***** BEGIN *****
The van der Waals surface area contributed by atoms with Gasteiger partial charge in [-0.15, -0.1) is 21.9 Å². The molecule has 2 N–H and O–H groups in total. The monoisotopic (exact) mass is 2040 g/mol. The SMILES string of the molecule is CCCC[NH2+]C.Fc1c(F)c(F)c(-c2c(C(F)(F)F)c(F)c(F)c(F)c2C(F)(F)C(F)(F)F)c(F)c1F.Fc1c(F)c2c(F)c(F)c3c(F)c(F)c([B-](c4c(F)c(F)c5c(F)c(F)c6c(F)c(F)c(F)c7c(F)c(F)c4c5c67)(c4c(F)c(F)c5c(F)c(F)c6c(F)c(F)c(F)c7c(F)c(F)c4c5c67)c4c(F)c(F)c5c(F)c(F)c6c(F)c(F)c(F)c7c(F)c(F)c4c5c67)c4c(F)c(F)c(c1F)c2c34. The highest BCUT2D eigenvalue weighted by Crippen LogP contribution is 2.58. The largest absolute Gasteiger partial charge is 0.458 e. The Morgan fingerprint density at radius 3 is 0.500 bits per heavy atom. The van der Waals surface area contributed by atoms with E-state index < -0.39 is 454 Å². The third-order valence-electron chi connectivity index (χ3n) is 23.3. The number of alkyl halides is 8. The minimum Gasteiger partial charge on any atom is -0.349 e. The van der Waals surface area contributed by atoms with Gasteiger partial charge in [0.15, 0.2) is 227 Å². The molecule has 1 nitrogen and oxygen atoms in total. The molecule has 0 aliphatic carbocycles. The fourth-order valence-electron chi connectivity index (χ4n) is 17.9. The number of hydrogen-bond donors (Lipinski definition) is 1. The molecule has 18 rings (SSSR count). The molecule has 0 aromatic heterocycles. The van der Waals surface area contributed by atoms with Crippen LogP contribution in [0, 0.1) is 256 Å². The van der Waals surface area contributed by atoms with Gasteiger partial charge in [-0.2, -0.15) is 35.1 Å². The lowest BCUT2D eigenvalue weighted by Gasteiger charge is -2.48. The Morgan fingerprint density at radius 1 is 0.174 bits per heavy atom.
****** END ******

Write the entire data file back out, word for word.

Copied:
The van der Waals surface area contributed by atoms with Gasteiger partial charge in [-0.15, -0.1) is 21.9 Å². The molecule has 2 N–H and O–H groups in total. The monoisotopic (exact) mass is 2040 g/mol. The SMILES string of the molecule is CCCC[NH2+]C.Fc1c(F)c(F)c(-c2c(C(F)(F)F)c(F)c(F)c(F)c2C(F)(F)C(F)(F)F)c(F)c1F.Fc1c(F)c2c(F)c(F)c3c(F)c(F)c([B-](c4c(F)c(F)c5c(F)c(F)c6c(F)c(F)c(F)c7c(F)c(F)c4c5c67)(c4c(F)c(F)c5c(F)c(F)c6c(F)c(F)c(F)c7c(F)c(F)c4c5c67)c4c(F)c(F)c5c(F)c(F)c6c(F)c(F)c(F)c7c(F)c(F)c4c5c67)c4c(F)c(F)c(c1F)c2c34. The highest BCUT2D eigenvalue weighted by Crippen LogP contribution is 2.58. The largest absolute Gasteiger partial charge is 0.458 e. The Morgan fingerprint density at radius 3 is 0.500 bits per heavy atom. The van der Waals surface area contributed by atoms with E-state index < -0.39 is 454 Å². The third-order valence-electron chi connectivity index (χ3n) is 23.3. The number of alkyl halides is 8. The minimum Gasteiger partial charge on any atom is -0.349 e. The van der Waals surface area contributed by atoms with Gasteiger partial charge in [0.15, 0.2) is 227 Å². The molecule has 1 nitrogen and oxygen atoms in total. The molecule has 0 aliphatic carbocycles. The fourth-order valence-electron chi connectivity index (χ4n) is 17.9. The number of hydrogen-bond donors (Lipinski definition) is 1. The molecule has 18 rings (SSSR count). The molecule has 0 aromatic heterocycles. The van der Waals surface area contributed by atoms with Crippen LogP contribution in [0, 0.1) is 256 Å². The van der Waals surface area contributed by atoms with Gasteiger partial charge in [-0.2, -0.15) is 35.1 Å². The lowest BCUT2D eigenvalue weighted by Gasteiger charge is -2.48. The Morgan fingerprint density at radius 1 is 0.174 bits per heavy atom.